U.S. Senate candidate Martha Coakley made her case tonight that she will be a different kind of leader in Washington and pledged to take on the tough fights and get results.
At the first U.S. Senate debate hosted by the John F. Kennedy Library, and sponsored by the Edward M. Kennedy Institute for the United States Senate, Coakley articulated a strong record of accomplishment and promised to take the fight to Washington in January.
"People want a different kind of leader in their United States Senator. They want someone who won't be afraid to stand up for people, take on the tough fights, and get things done," said Coakley, who arrived at the Kennedy Library to a sea of dozens of supporters.
Martha Coakley has a strong record of getting results for Massachusetts. Whether it's locking up sexual predators, prosecuting abusive nursing home operators or cracking down on health insurers and pharmaceutical companies, Martha has never been afraid to take on the tough fights. She took on the utilities for unfair rate increases and Wall Street firms for their role in the financial crisis.
If elected to the Senate, Coakley will push for health insurance reform that will expand coverage, improve quality and contain costs, including a strong public option for everyone to foster greater competition in the industry. She has also pledged to crack down on Wall Street and push for broader regulation of the financial services industry to prevent another economic collapse.
She talked about the importance of selecting Supreme Court Justices who have common sense and understand that the decisions they make affect people's lives. Finally, she talked about the need to be clear about our objectives in Afghanistan and tied any troop escalation to the President laying out clear goals and providing our troops with the resources necessary to achieve them.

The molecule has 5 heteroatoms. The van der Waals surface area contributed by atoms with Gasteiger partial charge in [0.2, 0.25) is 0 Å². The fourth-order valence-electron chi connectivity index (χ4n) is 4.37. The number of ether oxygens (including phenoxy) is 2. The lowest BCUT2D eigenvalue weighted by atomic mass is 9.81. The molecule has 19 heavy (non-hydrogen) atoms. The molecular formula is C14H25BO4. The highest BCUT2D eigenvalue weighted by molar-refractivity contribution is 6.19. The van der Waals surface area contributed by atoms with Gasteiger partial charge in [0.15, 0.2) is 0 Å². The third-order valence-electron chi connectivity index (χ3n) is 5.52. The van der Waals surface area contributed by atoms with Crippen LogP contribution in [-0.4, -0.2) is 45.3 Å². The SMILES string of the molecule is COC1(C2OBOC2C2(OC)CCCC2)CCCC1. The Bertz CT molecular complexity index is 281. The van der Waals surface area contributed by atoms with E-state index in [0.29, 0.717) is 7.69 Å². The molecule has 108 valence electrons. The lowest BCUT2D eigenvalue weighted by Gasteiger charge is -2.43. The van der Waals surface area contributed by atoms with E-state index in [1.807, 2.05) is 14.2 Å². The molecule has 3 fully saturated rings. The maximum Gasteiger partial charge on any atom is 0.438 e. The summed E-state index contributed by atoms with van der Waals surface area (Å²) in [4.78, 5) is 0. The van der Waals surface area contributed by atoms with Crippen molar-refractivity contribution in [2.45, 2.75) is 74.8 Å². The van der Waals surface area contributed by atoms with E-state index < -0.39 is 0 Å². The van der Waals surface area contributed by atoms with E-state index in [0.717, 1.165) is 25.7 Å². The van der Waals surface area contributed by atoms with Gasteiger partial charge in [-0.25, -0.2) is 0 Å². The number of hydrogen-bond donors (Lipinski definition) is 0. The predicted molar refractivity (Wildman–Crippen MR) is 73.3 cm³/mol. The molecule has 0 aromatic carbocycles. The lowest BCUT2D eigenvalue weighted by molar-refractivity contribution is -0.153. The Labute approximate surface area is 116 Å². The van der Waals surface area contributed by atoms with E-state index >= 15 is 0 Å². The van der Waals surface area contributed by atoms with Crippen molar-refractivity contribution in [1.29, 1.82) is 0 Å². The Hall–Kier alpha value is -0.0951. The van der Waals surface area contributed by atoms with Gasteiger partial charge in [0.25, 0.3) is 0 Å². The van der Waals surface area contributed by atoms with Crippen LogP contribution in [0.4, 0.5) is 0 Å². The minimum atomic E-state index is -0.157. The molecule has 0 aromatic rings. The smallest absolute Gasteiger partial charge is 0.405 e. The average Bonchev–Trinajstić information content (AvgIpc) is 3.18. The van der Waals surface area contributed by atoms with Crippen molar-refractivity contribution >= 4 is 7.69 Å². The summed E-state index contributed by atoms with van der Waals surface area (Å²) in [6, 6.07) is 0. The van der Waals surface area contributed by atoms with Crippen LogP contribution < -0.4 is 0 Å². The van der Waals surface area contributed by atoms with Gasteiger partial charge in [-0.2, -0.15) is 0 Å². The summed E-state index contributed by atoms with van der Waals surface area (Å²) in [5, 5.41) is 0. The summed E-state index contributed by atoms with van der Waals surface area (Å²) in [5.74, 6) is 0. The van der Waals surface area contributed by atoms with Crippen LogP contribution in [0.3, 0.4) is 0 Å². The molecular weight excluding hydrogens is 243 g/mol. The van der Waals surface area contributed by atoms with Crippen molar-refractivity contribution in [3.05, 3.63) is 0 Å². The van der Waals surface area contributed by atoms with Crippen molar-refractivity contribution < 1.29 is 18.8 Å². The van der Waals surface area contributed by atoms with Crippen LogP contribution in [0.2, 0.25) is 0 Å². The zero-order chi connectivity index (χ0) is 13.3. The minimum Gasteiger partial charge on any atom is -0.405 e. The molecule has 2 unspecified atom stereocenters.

Hundreds of grassroots supporters of Martha Coakley for U.S. Senate convened at a number of debate watch parties held across the Commonwealth in cities and towns including Boston, Cambridge, Dartmouth, Duxbury, Falmouth, Fitchburg, Foxboro, Framingham, Greenfield, Martha's Vineyard, Medfield, Nantucket, New Bedford, Northampton, Norwood, Waltham, Williamstown, and Worcester.
Coakley became Massachusetts' first female Attorney General in January 2007. Since then, she has established herself as a leader on a variety of issues affecting Massachusetts residents, including addressing the foreclosure crisis that has plagued families in Massachusetts. As part of her Cyber Crime Initiative, Coakley revolutionized the tools available to prosecutors for fighting crime in the 21st century, ensuring that Massachusetts is on the cutting edge of public safety.
Coakley, 56, was raised in North Adams. She is a graduate of Williams College in Williamstown, MA, where she was a member of the first class admitted to the college that included female students. She received her law degree from Boston University School of Law in 1979. Coakley resides in Medford with her husband, Thomas F. O'Connor, a retired police Deputy Superintendent.